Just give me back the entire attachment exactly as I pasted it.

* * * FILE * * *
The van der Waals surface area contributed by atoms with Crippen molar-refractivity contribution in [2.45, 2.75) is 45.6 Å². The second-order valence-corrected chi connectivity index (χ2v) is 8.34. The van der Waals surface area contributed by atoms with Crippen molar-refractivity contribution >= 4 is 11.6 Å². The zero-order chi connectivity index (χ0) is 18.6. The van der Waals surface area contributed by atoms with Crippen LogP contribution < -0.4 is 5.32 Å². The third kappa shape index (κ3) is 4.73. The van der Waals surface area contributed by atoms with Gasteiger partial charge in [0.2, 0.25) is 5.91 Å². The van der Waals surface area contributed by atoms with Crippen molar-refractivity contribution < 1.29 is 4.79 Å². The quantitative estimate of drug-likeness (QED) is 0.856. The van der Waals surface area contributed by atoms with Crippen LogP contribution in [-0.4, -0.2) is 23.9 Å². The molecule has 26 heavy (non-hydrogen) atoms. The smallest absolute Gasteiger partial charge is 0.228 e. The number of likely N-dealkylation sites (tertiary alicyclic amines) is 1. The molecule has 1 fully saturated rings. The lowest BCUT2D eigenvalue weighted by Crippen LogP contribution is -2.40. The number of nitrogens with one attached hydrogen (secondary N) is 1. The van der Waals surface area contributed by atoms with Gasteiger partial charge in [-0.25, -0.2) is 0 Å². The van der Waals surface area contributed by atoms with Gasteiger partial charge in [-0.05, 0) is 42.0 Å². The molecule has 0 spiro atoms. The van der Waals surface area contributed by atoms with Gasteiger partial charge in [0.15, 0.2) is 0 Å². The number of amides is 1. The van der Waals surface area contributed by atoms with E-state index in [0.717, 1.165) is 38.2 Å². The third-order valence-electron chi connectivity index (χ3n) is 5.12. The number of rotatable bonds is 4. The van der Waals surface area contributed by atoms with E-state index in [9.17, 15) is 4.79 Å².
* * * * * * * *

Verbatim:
The van der Waals surface area contributed by atoms with Crippen molar-refractivity contribution in [2.45, 2.75) is 45.6 Å². The second-order valence-corrected chi connectivity index (χ2v) is 8.34. The van der Waals surface area contributed by atoms with Crippen molar-refractivity contribution >= 4 is 11.6 Å². The zero-order chi connectivity index (χ0) is 18.6. The van der Waals surface area contributed by atoms with Crippen LogP contribution < -0.4 is 5.32 Å². The third kappa shape index (κ3) is 4.73. The van der Waals surface area contributed by atoms with Gasteiger partial charge in [0.2, 0.25) is 5.91 Å². The van der Waals surface area contributed by atoms with Crippen molar-refractivity contribution < 1.29 is 4.79 Å². The quantitative estimate of drug-likeness (QED) is 0.856. The van der Waals surface area contributed by atoms with Crippen LogP contribution in [-0.4, -0.2) is 23.9 Å². The molecule has 26 heavy (non-hydrogen) atoms. The smallest absolute Gasteiger partial charge is 0.228 e. The number of likely N-dealkylation sites (tertiary alicyclic amines) is 1. The molecule has 1 fully saturated rings. The lowest BCUT2D eigenvalue weighted by Crippen LogP contribution is -2.40. The number of nitrogens with one attached hydrogen (secondary N) is 1. The van der Waals surface area contributed by atoms with Gasteiger partial charge in [-0.25, -0.2) is 0 Å². The van der Waals surface area contributed by atoms with Gasteiger partial charge in [-0.05, 0) is 42.0 Å². The molecule has 0 spiro atoms. The van der Waals surface area contributed by atoms with Gasteiger partial charge in [0.15, 0.2) is 0 Å². The number of amides is 1. The van der Waals surface area contributed by atoms with E-state index in [0.717, 1.165) is 38.2 Å². The third-order valence-electron chi connectivity index (χ3n) is 5.12. The number of rotatable bonds is 4. The van der Waals surface area contributed by atoms with E-state index in [9.17, 15) is 4.79 Å².